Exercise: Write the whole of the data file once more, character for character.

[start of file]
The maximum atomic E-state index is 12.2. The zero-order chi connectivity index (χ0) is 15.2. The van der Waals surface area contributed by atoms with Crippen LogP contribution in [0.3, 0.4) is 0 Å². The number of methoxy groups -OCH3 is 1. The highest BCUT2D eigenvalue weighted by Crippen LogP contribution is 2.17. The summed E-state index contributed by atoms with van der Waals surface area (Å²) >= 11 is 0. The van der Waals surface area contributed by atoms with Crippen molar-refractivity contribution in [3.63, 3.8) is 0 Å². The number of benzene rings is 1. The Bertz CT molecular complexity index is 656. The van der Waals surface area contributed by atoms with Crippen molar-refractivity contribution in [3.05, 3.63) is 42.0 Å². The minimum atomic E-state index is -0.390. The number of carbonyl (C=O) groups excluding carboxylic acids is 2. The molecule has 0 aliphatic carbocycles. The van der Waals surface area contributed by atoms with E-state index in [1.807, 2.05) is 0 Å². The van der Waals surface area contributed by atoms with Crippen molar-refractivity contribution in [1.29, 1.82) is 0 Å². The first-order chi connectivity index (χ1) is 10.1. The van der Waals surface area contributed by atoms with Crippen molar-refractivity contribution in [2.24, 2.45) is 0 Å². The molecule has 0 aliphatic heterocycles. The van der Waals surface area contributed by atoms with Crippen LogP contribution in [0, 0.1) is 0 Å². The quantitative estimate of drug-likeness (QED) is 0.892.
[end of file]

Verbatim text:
The maximum atomic E-state index is 12.2. The zero-order chi connectivity index (χ0) is 15.2. The van der Waals surface area contributed by atoms with Crippen LogP contribution in [0.3, 0.4) is 0 Å². The number of methoxy groups -OCH3 is 1. The highest BCUT2D eigenvalue weighted by Crippen LogP contribution is 2.17. The summed E-state index contributed by atoms with van der Waals surface area (Å²) >= 11 is 0. The van der Waals surface area contributed by atoms with Crippen molar-refractivity contribution in [3.63, 3.8) is 0 Å². The number of benzene rings is 1. The Bertz CT molecular complexity index is 656. The van der Waals surface area contributed by atoms with Crippen molar-refractivity contribution in [3.05, 3.63) is 42.0 Å². The minimum atomic E-state index is -0.390. The number of carbonyl (C=O) groups excluding carboxylic acids is 2. The molecule has 0 aliphatic carbocycles. The van der Waals surface area contributed by atoms with E-state index in [1.807, 2.05) is 0 Å². The van der Waals surface area contributed by atoms with Crippen molar-refractivity contribution in [1.29, 1.82) is 0 Å². The first-order chi connectivity index (χ1) is 10.1. The van der Waals surface area contributed by atoms with Crippen molar-refractivity contribution in [2.24, 2.45) is 0 Å². The molecule has 0 aliphatic heterocycles. The van der Waals surface area contributed by atoms with Crippen LogP contribution in [0, 0.1) is 0 Å². The quantitative estimate of drug-likeness (QED) is 0.892.